1. Cloud Fusion momentum fueled by spirited sales. We are absolutely seeing the SaaS, PaaS, and IaaS revenue and client momentum being reported in Oracle's Q2 earnings release. We are also experiencing the sales tactics being employed to drive this aggressive growth – based on lucrative sales commission incentives and selling cloud products “credits” to reduce on-premise cost and support fees. We're seeing the same highly competitive sales game from Salesforce and Workday, among others.
  2. Play Oracle's sales game — or don't. Oracle's account teams are infamous for their siloed divide-and-conquer approach to selling applications, database, and hardware. We advise our clients to effectively manage Oracle's sales teams by executive escalation and staying focused on business issues to receive the value they are paying for.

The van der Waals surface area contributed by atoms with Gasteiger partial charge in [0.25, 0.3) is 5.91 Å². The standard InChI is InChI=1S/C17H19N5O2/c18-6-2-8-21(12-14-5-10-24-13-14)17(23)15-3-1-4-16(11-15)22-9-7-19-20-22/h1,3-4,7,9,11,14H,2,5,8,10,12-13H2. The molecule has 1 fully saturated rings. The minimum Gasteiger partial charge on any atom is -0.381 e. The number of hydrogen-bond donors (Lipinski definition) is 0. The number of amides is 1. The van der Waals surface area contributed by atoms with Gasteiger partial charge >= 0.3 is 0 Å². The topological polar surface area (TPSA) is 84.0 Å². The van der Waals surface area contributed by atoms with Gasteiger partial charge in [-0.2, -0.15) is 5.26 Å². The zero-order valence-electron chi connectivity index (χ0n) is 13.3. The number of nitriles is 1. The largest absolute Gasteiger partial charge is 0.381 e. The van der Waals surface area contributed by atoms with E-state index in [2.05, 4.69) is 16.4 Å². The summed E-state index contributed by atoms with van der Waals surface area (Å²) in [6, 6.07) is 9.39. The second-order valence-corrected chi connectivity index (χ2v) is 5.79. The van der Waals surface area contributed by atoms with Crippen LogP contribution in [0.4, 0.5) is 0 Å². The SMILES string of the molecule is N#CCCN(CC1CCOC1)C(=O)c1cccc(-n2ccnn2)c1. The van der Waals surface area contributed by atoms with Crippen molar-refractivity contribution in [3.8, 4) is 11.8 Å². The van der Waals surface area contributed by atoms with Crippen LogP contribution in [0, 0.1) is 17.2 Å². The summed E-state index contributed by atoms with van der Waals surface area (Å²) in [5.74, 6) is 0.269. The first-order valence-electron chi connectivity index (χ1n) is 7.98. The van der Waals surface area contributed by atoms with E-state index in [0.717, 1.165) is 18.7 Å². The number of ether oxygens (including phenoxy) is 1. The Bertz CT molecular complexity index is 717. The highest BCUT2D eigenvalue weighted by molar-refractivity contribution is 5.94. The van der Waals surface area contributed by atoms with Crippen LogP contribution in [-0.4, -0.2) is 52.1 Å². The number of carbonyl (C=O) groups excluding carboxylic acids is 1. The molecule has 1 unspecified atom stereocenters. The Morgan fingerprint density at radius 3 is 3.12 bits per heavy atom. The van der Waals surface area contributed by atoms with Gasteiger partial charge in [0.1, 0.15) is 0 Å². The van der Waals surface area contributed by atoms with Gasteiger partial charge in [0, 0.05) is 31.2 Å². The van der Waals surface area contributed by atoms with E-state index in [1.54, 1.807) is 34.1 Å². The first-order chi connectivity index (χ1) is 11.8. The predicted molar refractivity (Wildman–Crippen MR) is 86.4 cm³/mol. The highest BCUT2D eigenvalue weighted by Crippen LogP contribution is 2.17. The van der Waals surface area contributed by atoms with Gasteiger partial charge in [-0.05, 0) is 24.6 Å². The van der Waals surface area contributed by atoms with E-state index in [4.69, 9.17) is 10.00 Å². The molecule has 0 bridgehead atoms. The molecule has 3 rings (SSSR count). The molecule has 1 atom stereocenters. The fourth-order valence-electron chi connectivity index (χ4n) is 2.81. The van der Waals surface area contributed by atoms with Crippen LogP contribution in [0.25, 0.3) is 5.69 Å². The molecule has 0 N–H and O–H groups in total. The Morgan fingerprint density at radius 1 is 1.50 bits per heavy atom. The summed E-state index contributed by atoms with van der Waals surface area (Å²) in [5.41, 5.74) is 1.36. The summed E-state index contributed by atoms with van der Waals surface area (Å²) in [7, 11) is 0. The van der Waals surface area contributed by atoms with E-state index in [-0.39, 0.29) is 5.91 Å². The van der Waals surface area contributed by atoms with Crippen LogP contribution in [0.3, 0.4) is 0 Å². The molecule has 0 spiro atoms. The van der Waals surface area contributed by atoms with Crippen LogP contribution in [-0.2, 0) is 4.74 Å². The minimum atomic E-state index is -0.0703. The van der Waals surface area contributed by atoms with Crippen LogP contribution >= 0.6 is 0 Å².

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Five things your Microsoft sales person doesn’t want you to know

Mark Bartrick

I love Costa Coffee shops. Not only do they keep my caffeine levels sustained but their ambience always seems to get my creative juices flowing. Here’s one of my more recent ruminations: wouldn’t it be great if software companies always did the right thing for their customers?

Imagine this world for a moment:

●     Software vendors only ever selling you what you need.

●     Software vendors offering pricing and discounting that is always fair, logical, and transparent.

●     Software vendor sales people who openly admit that a competitive product may actually be a better fit for their customer as opposed to trying to shoehorn in their own products at every opportunity.

Unfortunately that’s not the way the software world works — at least not for the mega vendors.